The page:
The city was able to afford it because it recently saved more than $1 million by consolidating its electric utility’s IT infrastructure with the city’s general IT infrastructure and because of deduplication in its new storage hardware, says Melissa Kraft, Denton’s CTO.

The city upgraded its infrastructure with converged infrastructure that includes Cisco UCS blade servers, Cisco switches, Dell EMC Unity flash storage hardware and VMware virtualization software. Dell EMC’s flash storage deduplicates data, eliminating redundant copies of data, which reduces the storage space required by the city. Deduplication reduced the city’s storage requirements by 20 percent, which made an active-active configuration more affordable, says Paul Desjardins, the city’s enterprise infrastructure manager.

Kraft’s department purchased the new hardware last March and completed the project in January.

“Through deduplication, we were able to easily afford an active-active scenario, whereas before, the storage itself would have been too cost-prohibitive,” Kraft says.

With the upgrade, the city’s applications went from 20 percent active-active to 100 percent, Desjardins says.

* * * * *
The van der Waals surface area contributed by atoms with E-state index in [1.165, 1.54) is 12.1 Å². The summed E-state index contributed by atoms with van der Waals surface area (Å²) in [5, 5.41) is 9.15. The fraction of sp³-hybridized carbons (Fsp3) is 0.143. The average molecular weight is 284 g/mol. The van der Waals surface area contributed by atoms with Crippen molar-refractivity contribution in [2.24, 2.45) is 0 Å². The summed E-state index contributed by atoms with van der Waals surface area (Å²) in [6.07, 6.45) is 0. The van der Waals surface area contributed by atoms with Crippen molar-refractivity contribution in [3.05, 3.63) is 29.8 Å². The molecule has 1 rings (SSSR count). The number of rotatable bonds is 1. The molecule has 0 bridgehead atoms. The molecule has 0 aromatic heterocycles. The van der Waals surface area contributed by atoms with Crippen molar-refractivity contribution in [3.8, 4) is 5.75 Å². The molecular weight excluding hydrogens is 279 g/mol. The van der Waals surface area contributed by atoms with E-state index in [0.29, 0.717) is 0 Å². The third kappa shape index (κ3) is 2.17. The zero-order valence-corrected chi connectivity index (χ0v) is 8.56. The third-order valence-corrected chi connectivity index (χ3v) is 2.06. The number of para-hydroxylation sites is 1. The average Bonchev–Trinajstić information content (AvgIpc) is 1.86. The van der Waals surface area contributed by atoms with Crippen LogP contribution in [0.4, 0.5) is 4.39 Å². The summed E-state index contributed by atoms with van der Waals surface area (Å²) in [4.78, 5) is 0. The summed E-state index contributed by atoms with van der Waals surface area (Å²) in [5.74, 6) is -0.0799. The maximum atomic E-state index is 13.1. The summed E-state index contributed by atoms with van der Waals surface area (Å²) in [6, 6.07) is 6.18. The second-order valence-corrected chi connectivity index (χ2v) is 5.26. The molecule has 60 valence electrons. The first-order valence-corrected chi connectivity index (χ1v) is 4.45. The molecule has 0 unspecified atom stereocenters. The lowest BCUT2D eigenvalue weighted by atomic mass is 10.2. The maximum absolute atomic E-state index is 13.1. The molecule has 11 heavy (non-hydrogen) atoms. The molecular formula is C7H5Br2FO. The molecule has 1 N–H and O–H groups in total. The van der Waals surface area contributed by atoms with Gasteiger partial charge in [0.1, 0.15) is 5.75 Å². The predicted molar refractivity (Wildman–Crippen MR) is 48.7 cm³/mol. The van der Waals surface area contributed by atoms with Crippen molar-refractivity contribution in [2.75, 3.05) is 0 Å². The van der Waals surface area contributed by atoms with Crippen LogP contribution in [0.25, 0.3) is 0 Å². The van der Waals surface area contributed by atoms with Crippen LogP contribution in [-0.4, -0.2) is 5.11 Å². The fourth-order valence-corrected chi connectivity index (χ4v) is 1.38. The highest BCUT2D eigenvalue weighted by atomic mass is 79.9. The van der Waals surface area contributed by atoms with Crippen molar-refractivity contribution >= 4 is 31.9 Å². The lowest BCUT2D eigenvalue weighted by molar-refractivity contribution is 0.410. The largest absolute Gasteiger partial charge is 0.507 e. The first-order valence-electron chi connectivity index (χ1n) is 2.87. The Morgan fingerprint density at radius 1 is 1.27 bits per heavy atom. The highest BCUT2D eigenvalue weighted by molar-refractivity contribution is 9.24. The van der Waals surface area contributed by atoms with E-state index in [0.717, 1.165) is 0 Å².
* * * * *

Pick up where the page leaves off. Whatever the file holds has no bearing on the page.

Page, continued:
Both data centers are essentially operating a mirror image of each other. “People would consider our secondary site our disaster recovery location, but there is no longer a primary or secondary data center. It’s just active-active,” says Desjardins, who adds that the new hardware will meet the city’s growth needs for the next five years.

When exploring whether to deploy active-active data centers, government IT leaders must assess what their risk tolerance is for potential downtime, Kraft says.

If budget is a concern, and it always is in government, IT staff can start with the most critical Tier 1 apps first — just like Denton did, Kraft says. That allows government leaders to see the benefits of active-active. Over time, as budget allows, the IT department can move more apps to active-active mode, she says.

“Active-active brings value as more services move toward 24 hours,” Desjardins says. “You don’t want to be down overnight.”

Photography By Logan Zillmer